The GKI at the upper Inn River in the area of the Swiss-Austrian border is the largest run-of-river installation that is being built in the Alps in this millennium. Once the construction phase of approx. four years from 2014 to 2018 will be over, the new plant will generate more than 400 GWh of energy from the renewable resource water every year. Basically, the plant consists of a retaining area, a weir system, a head race tunnel and a power house.
The 15 m high weir system for water retention is being built in the border area between Martina and Nauders. Up to 75 m³/s of the retained water will be diverted into the 3.2 km long headrace tunnel. This tunnel discharges into the pressure tunnel which, in turn, leads toward the turbines in the power house in Prutz/Ried. Here, two powerful hydroelectric generating sets consisting of a Francis turbine and a generator each produce environmentally-friendly electricity.
Below Martina near Inn, at km 413.84, near the Ovella farm building, a two-section weir is being built for the power plant. By retaining the Inn River via this weir system, an approx. 2.6 km long retention area is being created. The beginning of the retention area backwater reaches back as far as the Inn Bridge in Martina. The water that is drawn through the intake near the weir system reaches the GKI power house in Prutz via the intake waterway.
23 km long underground head race tunnel
The intake waterway consists of an approx. 23 km long underground head race tunnel and a power descent that is being built as an inclined chute. The outflow towards the surge shaft is located in front of the transition from the head race tunnel to the inclined chute. Due to its long length and in order to permit high rates of advancement, the intake waterway was excavated using Tunnel Boring Machines (TBM). In addition, several access galleries, access tunnels and starting ranges are being cyclically excavated by blasting.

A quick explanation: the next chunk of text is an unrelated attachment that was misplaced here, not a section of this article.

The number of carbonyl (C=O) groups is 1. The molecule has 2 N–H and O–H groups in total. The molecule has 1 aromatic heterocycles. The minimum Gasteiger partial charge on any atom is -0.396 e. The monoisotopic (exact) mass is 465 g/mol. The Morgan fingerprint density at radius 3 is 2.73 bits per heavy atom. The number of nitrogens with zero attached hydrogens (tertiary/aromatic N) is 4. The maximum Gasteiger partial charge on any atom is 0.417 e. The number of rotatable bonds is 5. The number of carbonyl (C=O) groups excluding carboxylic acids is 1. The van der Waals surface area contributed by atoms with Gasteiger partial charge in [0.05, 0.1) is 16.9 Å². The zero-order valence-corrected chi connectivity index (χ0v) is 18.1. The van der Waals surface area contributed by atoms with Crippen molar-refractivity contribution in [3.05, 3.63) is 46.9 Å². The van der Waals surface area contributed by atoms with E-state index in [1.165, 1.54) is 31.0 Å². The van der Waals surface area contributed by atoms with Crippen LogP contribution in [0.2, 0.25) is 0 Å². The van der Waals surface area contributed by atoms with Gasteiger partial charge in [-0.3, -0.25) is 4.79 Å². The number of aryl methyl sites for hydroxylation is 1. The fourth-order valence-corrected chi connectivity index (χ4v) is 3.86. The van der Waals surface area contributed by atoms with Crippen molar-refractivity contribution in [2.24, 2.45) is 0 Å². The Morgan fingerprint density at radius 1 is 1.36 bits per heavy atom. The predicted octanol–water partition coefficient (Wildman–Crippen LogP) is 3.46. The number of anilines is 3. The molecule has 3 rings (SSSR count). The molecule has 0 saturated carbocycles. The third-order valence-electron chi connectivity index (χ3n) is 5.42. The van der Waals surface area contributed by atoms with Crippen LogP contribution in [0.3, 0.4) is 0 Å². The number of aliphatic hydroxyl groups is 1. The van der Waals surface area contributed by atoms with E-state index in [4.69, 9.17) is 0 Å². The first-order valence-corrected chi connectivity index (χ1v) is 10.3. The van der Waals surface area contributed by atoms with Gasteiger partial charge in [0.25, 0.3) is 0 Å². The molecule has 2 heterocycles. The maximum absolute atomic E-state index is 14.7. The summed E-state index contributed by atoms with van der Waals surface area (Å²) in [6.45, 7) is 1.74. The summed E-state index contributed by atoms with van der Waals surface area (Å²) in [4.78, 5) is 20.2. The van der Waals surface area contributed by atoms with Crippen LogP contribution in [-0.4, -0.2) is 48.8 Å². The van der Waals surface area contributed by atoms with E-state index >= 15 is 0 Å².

The northernmost part of the head race tunnel is also being advanced using the cyclical full-circle tunnel heading method and will be stabilized by a double lining. The outer lining consists of reinforced shotcrete with rock bolts and steel arches. The inner lining is a cast-in-place concrete ring that is partly fitted with a sealing sheet.
Before the head race tunnel could be excavated, an access gallery had to be built using the blasting method. The gallery, which features a 17 degree incline, will transport the water from the head race tunnel to the powerhouse.
For advancing the different tunnels and access galleries as well as the inclined chute, DSI Austria supplied the complete range of ground support products that were needed. This mainly included 120 kN, 3 and 4 m long OMEGA-BOLT® Expandable Friction Bolts with anchor plates and sleeve tubes as well as Type SN25-250 Anchors in lengths of 4 and 6 m with special ALWAGRIP rib geometry including 200/200/10 mm anchor plates, nuts and washers. Furthermore, DSI supplied the R32-250 and R32-280 Ø DYWI® Drill Hollow Bar System in lengths of 2, 3 and 4 m; 25 mm Ø BST 550 steel spiles; R32 self-drilling spiles in lengths of 3 and 4 m including hardened drill bits as well as Types 130/20/30 and 70/20/30 PANTEX Lattice Girders with welded-on nut pairs and spacers.